2013 Scion FR-S: Innovate Motorsports Supercharger Kit Installed
July 18, 2013
Back in May 2012, when I first drove a pre-production example of the 2013 Scion FR-S, Chief Engineer Tetsuya Tada described to me in some detail the protracted genesis of its flat-four FA20 power plant. That they wanted 100 hp/liter. That Subaru's FB-series wasn't going to cut it in its then-current form. That Toyota handed the next generation of their D-4S direct injection technology to Subaru, their competitor, in order to make it happen. That it had a big ol' torque hole right smack in the middle of the rev range.
Actually, Tada-san never mentioned that last bit. I discovered it for myself the first time I touched the FR-S's throttle to the carpet. Such a terrific chassis and little punch to really exploit it.
We've been angling to remedy that for some time in Project FR-S, our long-term 2013 Scion FR-S. The other day the stars aligned, and Innovate Motorsports got busy installing their twin screw supercharger kit onto it. This is a bolt-on, belt-driven positive displacement supercharger kit that promises a bump in peak power, sure, but more importantly a slug of Tabasco in the midrange. You know, where the FR-S actually needs it.
The company originally told us installation would take four hours. It took less than three hours. Bolting this much power onto a highly-tuned normally aspirated engine has never been this easy.
[Update: installation time-lapse video added at the end of this entry.]
Then again, we had an ace in our corner. Innovate Motorsports' Gary Kubo (of NHRA drag racing fame) did the entire installation solo while Mark Takahashi (who shot the photos you see here) and I made fart jokes.
Gary's done a half-dozen installations of the kit already, so he's pretty adept at it by now. However, the company recently had a first-timer install the kit, and it took that guy less than five hours.
The contents of the box. Most of the hard work is already done, as the supercharger comes pre-installed on the new intake manifold.
Here's a better look at the Innovate Motorsports supercharger kit's main event: its twin screw blower and a proprietary intake manifold. Our car is receiving the base kit, which is not intercooled. The base kit is low boost and the calibration was developed on California 91 octane.
Sean Crawford of Innovate Motorsports tells us they've been thrashing their supercharger-equipped shop car for 7,000 miles while developing the calibration and it hasn't missed a beat, and that includes track-testing in the California desert during summer.
No permanent alterations to the donor car are needed to install the Innovate Motorsports kit. Also, an intercooled version is in the works and the intercooler hardware is modular, meaning it can be easily retrofitted to the base kit down the road, for those inclined.
The stock airbox is retained once the supercharger is installed. This is significant because the stock airbox is a rather nice piece. It draws cool, high-pressure air from the nose instead of sucking in hot air from the engine bay like the intakes found in other kits. And, because the stock MAF is not moved or relocated, its voltage characteristic remains as-stock. There's also enough voltage headroom built into the stock MAF to accommodate the higher airflow rate of the Innovate Motorsports kit.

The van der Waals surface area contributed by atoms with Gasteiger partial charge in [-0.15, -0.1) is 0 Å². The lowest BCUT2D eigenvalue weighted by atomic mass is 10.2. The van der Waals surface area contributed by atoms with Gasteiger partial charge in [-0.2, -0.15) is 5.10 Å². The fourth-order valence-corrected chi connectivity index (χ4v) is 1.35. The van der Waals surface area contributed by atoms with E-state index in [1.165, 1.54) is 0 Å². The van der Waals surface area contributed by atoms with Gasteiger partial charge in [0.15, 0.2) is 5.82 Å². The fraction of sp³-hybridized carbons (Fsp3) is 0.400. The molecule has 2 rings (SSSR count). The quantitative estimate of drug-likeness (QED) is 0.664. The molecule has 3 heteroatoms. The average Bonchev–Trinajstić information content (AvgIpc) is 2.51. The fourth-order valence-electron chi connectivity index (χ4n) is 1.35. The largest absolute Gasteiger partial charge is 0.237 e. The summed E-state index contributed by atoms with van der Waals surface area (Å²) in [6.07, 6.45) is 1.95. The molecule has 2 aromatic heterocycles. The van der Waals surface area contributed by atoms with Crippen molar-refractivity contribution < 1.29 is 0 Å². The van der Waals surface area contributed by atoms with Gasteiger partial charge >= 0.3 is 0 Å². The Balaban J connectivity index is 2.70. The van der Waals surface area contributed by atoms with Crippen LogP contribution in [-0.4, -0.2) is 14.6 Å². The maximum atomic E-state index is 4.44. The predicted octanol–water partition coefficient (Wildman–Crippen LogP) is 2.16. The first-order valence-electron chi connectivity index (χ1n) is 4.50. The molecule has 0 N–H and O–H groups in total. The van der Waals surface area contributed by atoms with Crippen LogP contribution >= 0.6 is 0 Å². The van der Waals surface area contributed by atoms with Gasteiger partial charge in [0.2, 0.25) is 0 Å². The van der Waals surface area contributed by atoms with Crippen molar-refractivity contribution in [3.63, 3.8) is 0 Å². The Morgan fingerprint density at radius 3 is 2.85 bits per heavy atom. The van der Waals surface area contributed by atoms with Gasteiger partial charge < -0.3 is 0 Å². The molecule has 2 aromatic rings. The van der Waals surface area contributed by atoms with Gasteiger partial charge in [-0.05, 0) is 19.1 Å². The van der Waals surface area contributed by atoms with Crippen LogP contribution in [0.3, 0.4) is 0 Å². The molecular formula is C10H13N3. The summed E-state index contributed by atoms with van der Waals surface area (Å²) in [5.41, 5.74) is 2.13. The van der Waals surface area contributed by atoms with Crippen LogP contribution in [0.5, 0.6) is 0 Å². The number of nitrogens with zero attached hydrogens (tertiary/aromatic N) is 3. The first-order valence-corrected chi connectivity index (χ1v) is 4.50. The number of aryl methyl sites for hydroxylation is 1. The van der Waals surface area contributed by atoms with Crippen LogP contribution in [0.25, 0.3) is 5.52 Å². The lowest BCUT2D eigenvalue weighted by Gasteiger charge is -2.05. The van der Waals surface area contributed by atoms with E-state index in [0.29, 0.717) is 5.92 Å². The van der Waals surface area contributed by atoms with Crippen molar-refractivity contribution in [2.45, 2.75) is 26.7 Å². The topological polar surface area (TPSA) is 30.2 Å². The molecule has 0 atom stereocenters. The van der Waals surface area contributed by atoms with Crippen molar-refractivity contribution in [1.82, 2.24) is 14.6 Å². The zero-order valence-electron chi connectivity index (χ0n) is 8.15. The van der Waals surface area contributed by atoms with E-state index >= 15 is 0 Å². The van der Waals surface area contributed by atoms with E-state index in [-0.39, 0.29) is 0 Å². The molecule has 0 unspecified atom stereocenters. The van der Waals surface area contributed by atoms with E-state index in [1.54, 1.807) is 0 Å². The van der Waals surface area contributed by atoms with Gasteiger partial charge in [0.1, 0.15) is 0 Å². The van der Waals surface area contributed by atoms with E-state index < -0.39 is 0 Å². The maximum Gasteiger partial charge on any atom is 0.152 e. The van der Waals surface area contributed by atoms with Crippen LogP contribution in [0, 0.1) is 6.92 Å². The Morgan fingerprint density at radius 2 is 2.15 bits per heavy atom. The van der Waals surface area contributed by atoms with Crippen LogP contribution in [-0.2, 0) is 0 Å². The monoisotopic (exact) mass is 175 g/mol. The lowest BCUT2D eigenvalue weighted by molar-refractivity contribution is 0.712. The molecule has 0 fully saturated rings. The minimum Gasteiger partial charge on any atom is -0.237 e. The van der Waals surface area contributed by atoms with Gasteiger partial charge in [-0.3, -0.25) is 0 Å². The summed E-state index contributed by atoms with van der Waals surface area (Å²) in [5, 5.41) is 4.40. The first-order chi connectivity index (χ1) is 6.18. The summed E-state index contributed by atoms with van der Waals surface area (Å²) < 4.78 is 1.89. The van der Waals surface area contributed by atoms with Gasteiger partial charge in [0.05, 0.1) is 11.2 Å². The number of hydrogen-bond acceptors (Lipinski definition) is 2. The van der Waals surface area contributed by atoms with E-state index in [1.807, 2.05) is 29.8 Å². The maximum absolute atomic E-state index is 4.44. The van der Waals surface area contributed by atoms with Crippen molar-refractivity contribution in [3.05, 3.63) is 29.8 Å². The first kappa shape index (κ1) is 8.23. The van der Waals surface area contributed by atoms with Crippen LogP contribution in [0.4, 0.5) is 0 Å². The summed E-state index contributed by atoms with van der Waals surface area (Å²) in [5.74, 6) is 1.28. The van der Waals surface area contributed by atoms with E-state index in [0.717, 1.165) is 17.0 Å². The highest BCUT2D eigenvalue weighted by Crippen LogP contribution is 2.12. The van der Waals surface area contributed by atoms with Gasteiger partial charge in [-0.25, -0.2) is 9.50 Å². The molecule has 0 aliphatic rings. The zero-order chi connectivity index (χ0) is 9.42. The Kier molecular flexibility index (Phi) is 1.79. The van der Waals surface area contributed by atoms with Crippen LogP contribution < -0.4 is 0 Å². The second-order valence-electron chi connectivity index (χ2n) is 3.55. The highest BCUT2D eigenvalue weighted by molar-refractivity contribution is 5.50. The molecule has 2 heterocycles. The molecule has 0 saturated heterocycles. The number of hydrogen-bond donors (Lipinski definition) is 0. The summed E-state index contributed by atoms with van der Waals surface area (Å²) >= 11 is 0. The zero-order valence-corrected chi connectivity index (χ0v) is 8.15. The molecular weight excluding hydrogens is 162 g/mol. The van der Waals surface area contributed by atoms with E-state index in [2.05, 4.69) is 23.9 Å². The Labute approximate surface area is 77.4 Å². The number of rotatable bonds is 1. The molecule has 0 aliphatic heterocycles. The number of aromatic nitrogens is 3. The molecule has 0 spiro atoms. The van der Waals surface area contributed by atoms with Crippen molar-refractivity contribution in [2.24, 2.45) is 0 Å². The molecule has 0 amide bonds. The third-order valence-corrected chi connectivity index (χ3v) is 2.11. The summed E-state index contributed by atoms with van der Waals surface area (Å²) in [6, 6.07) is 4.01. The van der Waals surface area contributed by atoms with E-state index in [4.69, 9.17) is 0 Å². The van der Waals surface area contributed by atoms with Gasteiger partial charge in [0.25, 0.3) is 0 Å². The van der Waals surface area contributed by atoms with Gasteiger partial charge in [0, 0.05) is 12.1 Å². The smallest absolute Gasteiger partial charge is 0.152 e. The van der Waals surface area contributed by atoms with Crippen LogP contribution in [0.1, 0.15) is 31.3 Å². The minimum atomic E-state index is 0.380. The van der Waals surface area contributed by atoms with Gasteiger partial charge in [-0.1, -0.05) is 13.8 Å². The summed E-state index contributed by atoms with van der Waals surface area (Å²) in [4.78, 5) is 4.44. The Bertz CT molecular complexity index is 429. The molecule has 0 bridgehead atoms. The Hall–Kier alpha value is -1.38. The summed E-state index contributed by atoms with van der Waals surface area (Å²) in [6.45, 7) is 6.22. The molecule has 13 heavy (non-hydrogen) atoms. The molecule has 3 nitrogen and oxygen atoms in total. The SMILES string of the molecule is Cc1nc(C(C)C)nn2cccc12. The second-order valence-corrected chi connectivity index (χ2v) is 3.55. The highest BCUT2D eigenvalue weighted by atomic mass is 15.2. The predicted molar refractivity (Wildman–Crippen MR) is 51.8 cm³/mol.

Simple hand tools are all that's needed. There's one bolt in the kit that requires an oversized hex key, but not to worry, the hex key is included with the kit.
Twin screw superchargers are generally more efficient than Roots blowers, since a twin screw has internal compression and a Roots does not. In a nutshell, what this means is that a twin screw supercharger typically generates cooler discharge temperatures than a typical Roots.
While modern 'TVS' Roots blowers generate similar peak efficiency as a twin screw, the disparity in efficiency between the two blower types grows increasingly wide when you look at off-peak values. Suffice it to say that a supercharger can't always operate at peak efficiency, especially when it is being driven by an engine like the FA20 that has a large rev turndown (7,400 rpm fuel cut).
Discharge temperatures are said to be around 140 degrees F. when driven hard on the street, a bit higher after a good heat soaking on the track. Sean recommends that guys who track their supercharger-equipped cars also install an oil cooler.
Most of the installation time is taken by the removal of the stock intake manifold. Once you've reached this point, you're already over the hump.
Gary pops o-rings into the Innovate Motorsports manifold prior to installation.
Because the throttle body is relocated, its original electrical connector won't reach. Innovate Motorsports includes this neat plug-and-play throttle extension harness to resolve this space-time conundrum.
Injector bungs on the new manifold. All of the kit's castings look very nice, and the black power coating lends the kit a near-OEM look. Same goes for the assorted bracketry and hardware that comes with the kit. It all looks very well thought through and sano, with no corners cut.
Almost there. The blower's home, the drive belt and tensioner are installed. All that are left are a few ancillary attachments, the trick roto-molded intake tube and a reflash.
Gary uploads the proprietary EcuTek reflash. By the way, this kit is CARB EO pending.
It lives! Stay tuned for updates, as there's much more to come: dyno-testing, acceleration results, driving impressions and more.
Jason Kavanagh, Engineering Editor